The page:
Wednesday, 5 December 2007

Boys will be boys

Before I had children, I used to believe, in a woolly half-thought-out sort of way, that how kids turned out was mostly to do with how they were brought up. Nurture versus nature. It was the kind of thinking that had me deciding, before my first son was born, that he would not be allowed to drink anything but milk and water (no sugary fruit juice for my child!); that he would watch very little TV (Yes. Well. Moving right along.); and that he would not have violent toys such as guns and so on.

Those of you with sons are now either wiping tears of laughter from your eyes or shaking your head in disbelief at my naivety. Children are born (are you ready for this?) with fully formed personalities. And! All your carefully considered decisions about how you are going to raise your perfect child go out the window when you bring your little bundle home and actually have to figure out strategies to get through the day. And more importantly, the night. Hate the idea of dummies but your baby likes to suck on something to get to sleep? No contest. Your need to sleep, and therefore function like something resembling a human being, triumphs and the dummy is purchased.

Now, I am way past all of that stuff as my offspring are now big lumps of boy but I was reminded this morning of our very short-lived attempts not to allow the boys violent toys such as guns, lasers, thermo-nuclear devices and so on. I will let you into a secret: boys like that stuff. If you don't let them have actual toy laser guns, they will make them out of anything they can lay their hands on: lego, twigs, cutlery, you name it. Eventually you realise there is no point in trying to shield your little angel from the influence of a toy sonic blaster when he is playing at melting his brother's face with a chopstick.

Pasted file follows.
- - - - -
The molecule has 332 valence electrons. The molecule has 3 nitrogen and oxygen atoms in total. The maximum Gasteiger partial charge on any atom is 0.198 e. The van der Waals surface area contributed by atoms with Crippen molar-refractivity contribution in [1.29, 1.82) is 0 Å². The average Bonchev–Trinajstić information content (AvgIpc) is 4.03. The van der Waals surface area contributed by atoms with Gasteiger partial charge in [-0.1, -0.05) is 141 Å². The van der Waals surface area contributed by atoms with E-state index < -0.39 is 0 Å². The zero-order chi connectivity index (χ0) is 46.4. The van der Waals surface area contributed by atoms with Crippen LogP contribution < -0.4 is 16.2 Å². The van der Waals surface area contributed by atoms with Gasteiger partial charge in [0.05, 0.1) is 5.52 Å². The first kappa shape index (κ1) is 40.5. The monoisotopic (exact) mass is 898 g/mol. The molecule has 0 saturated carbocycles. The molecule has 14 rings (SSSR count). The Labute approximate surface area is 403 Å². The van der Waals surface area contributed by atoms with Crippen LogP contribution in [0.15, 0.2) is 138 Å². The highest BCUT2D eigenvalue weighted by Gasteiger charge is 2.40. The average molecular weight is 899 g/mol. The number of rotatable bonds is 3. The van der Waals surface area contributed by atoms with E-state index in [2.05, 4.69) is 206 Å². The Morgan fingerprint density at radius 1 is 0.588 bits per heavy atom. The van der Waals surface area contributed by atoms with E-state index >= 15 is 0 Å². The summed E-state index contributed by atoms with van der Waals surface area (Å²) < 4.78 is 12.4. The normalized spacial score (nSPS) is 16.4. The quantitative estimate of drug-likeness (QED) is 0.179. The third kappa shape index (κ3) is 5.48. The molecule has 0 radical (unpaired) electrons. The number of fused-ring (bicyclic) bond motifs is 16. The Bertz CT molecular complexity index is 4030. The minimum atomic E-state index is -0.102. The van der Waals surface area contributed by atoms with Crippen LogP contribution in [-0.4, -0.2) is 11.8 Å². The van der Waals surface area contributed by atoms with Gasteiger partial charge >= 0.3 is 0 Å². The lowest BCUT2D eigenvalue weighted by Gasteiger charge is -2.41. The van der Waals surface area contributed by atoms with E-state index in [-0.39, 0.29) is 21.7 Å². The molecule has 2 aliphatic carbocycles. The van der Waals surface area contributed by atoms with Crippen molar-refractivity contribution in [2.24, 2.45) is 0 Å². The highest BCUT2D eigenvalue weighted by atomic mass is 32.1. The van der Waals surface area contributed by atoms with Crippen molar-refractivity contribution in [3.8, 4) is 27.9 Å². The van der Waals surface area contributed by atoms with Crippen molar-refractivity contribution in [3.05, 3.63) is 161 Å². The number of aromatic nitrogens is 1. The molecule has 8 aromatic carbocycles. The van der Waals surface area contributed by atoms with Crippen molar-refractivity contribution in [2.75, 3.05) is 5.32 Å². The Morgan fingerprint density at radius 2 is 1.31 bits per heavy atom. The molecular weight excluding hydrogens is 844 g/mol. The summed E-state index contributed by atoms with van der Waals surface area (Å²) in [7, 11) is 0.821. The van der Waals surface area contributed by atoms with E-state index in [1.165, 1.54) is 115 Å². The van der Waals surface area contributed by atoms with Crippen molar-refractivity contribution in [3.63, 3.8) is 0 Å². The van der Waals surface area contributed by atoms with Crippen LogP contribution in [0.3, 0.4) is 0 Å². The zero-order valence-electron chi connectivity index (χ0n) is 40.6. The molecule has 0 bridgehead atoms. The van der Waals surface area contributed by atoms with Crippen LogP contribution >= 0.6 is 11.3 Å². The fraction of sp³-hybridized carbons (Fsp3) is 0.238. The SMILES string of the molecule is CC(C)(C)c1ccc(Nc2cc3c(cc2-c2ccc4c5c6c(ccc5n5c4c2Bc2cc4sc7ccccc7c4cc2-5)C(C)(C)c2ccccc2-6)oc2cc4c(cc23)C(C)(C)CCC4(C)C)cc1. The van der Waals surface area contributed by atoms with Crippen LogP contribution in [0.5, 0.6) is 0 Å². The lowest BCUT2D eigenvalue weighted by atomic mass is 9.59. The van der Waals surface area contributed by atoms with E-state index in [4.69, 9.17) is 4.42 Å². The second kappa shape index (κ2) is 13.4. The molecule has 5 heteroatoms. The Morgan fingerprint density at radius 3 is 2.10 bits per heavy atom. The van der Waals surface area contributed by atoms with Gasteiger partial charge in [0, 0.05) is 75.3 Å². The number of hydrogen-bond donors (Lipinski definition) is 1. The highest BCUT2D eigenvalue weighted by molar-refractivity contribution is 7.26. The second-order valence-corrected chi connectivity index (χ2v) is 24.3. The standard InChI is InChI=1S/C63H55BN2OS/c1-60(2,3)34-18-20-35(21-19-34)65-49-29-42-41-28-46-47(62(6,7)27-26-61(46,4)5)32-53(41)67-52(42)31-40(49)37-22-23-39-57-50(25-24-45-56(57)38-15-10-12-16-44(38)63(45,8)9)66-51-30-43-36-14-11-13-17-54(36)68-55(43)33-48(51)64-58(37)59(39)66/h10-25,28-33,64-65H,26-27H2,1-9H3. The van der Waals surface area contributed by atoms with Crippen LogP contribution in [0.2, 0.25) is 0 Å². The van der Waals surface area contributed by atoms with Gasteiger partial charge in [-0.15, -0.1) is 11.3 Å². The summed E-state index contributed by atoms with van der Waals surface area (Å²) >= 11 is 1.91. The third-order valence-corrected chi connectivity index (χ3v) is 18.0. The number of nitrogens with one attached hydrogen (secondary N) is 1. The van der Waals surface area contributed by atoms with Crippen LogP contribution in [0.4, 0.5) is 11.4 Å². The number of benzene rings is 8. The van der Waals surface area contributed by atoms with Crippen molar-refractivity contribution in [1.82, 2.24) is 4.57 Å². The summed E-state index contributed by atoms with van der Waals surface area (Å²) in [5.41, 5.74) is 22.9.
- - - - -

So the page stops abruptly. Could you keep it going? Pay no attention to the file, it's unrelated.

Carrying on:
This morning, our two were playing at Star Wars in the living room as we got the car packed ready for the day. The living room door was closed (in order to exclude the boring adults who insisted that the death of Darth Maul must wait till after school), but we could see them as it has glass panels. When we were ready to go, husband and I stood at the door and scratched pathetically at it to be allowed in. First Born spotted us and howled "No!". Second Born appeared at the door and repelled us with the immortal threat "Get back! I have a sheep and I am not afraid to use it!"

See, in the hands of a 7 year old, even a stuffed toy is a lethal weapon.


  1. You know that I know exactly what you are talking about! And, in the absence of make-shift weapons, the boys revert to hand-to-hand combat. My big goal before the boys were born was to make sure they grew up loving vegetables and not french fries (when I believed french fries were not vegetables). That may have worked if the vegetable industry had the advertising budget that McDonald's did.

  2. precarious tomato5 December 2007 at 18:44

    I don't know about you, but I would personally be way more afraid of a loaded sheep than a loaded gun. At least you KNOW what the gun is loaded with.

    Then again, if he used it on you, he'd have to go on the lam.

    (Thank you, thank you. I'll be here all week.)

  3. But what a sense of comedy!

    I have a little brother and I well remember the "every stick is a gun" stage. It seems to wear off by the time they're 23, though.

    Mind you, J (aged 27) briefly held me up at banana-point on Sunday, so...

    As a non-parent, I have these illusions too. Such as that if I had daughters, everything they owned wouldn't HAVE to be pink.

  4. Heh, this reminds me of my lovely daughter in law. Her son wasn't going to have guns, war toy and so on. I remember him pointing his finger running around the living room, shooting us. I had to laugh and I think she just about gave up but I still didn't buy him gun toys until at the swap meet he wanted a policeman kit, yep had a gun too. Hey, it was his money.